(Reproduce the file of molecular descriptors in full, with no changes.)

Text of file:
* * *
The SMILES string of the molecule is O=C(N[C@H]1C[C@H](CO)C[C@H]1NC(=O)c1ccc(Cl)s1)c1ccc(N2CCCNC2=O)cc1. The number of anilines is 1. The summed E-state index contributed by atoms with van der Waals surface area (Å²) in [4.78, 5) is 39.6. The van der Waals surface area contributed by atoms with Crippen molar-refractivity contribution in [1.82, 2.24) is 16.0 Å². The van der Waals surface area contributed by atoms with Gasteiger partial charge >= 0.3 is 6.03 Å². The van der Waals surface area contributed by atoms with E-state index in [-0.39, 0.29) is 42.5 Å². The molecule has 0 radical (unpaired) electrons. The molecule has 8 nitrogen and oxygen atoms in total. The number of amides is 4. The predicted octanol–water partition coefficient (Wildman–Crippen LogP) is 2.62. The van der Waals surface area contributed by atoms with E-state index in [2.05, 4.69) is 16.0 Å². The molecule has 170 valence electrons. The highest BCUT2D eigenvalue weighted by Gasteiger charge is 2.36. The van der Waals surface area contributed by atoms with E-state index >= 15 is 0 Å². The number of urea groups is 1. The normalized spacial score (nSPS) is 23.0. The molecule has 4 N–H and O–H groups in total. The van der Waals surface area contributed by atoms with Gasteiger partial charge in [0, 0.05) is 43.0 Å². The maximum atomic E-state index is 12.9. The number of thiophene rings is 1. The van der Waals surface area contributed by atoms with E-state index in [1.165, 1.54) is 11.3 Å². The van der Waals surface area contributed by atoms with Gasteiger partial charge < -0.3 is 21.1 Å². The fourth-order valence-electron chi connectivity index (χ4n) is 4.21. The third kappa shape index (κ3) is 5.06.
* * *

The SMILES string of the molecule is O=C(N[C@H]1C[C@H](CO)C[C@H]1NC(=O)c1ccc(Cl)s1)c1ccc(N2CCCNC2=O)cc1. The number of anilines is 1. The summed E-state index contributed by atoms with van der Waals surface area (Å²) in [4.78, 5) is 39.6. The van der Waals surface area contributed by atoms with Crippen molar-refractivity contribution in [1.82, 2.24) is 16.0 Å². The van der Waals surface area contributed by atoms with Gasteiger partial charge >= 0.3 is 6.03 Å². The van der Waals surface area contributed by atoms with E-state index in [-0.39, 0.29) is 42.5 Å². The molecule has 0 radical (unpaired) electrons. The molecule has 8 nitrogen and oxygen atoms in total. The number of amides is 4. The predicted octanol–water partition coefficient (Wildman–Crippen LogP) is 2.62. The van der Waals surface area contributed by atoms with E-state index in [2.05, 4.69) is 16.0 Å². The molecule has 170 valence electrons. The highest BCUT2D eigenvalue weighted by Gasteiger charge is 2.36. The van der Waals surface area contributed by atoms with E-state index >= 15 is 0 Å². The number of urea groups is 1. The normalized spacial score (nSPS) is 23.0. The molecule has 4 N–H and O–H groups in total. The van der Waals surface area contributed by atoms with Gasteiger partial charge in [0, 0.05) is 43.0 Å². The maximum atomic E-state index is 12.9. The number of thiophene rings is 1. The van der Waals surface area contributed by atoms with E-state index in [1.165, 1.54) is 11.3 Å². The van der Waals surface area contributed by atoms with Gasteiger partial charge < -0.3 is 21.1 Å². The fourth-order valence-electron chi connectivity index (χ4n) is 4.21. The third kappa shape index (κ3) is 5.06.